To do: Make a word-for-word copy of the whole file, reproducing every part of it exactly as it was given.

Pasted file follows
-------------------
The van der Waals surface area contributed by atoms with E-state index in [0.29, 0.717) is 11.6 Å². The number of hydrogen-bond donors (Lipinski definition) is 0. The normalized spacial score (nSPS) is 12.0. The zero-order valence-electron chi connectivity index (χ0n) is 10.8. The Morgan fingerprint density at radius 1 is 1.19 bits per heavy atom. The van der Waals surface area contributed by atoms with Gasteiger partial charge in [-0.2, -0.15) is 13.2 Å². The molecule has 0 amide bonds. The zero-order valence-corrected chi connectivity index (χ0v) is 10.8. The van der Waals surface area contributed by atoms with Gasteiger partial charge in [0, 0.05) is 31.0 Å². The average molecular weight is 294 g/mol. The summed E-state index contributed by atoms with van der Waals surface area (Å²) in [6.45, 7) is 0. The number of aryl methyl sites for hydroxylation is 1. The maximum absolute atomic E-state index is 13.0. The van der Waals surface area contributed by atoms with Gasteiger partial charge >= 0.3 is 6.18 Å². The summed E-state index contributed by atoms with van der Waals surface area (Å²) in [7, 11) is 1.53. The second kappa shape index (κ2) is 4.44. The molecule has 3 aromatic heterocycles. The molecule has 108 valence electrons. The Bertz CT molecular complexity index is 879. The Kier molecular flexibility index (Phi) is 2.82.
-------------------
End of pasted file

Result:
The van der Waals surface area contributed by atoms with E-state index in [0.29, 0.717) is 11.6 Å². The number of hydrogen-bond donors (Lipinski definition) is 0. The normalized spacial score (nSPS) is 12.0. The zero-order valence-electron chi connectivity index (χ0n) is 10.8. The Morgan fingerprint density at radius 1 is 1.19 bits per heavy atom. The van der Waals surface area contributed by atoms with Gasteiger partial charge in [-0.2, -0.15) is 13.2 Å². The molecule has 0 amide bonds. The zero-order valence-corrected chi connectivity index (χ0v) is 10.8. The van der Waals surface area contributed by atoms with Gasteiger partial charge in [0, 0.05) is 31.0 Å². The average molecular weight is 294 g/mol. The summed E-state index contributed by atoms with van der Waals surface area (Å²) in [6.45, 7) is 0. The number of aryl methyl sites for hydroxylation is 1. The maximum absolute atomic E-state index is 13.0. The van der Waals surface area contributed by atoms with Gasteiger partial charge >= 0.3 is 6.18 Å². The summed E-state index contributed by atoms with van der Waals surface area (Å²) in [7, 11) is 1.53. The second kappa shape index (κ2) is 4.44. The molecule has 3 aromatic heterocycles. The molecule has 108 valence electrons. The Bertz CT molecular complexity index is 879. The Kier molecular flexibility index (Phi) is 2.82.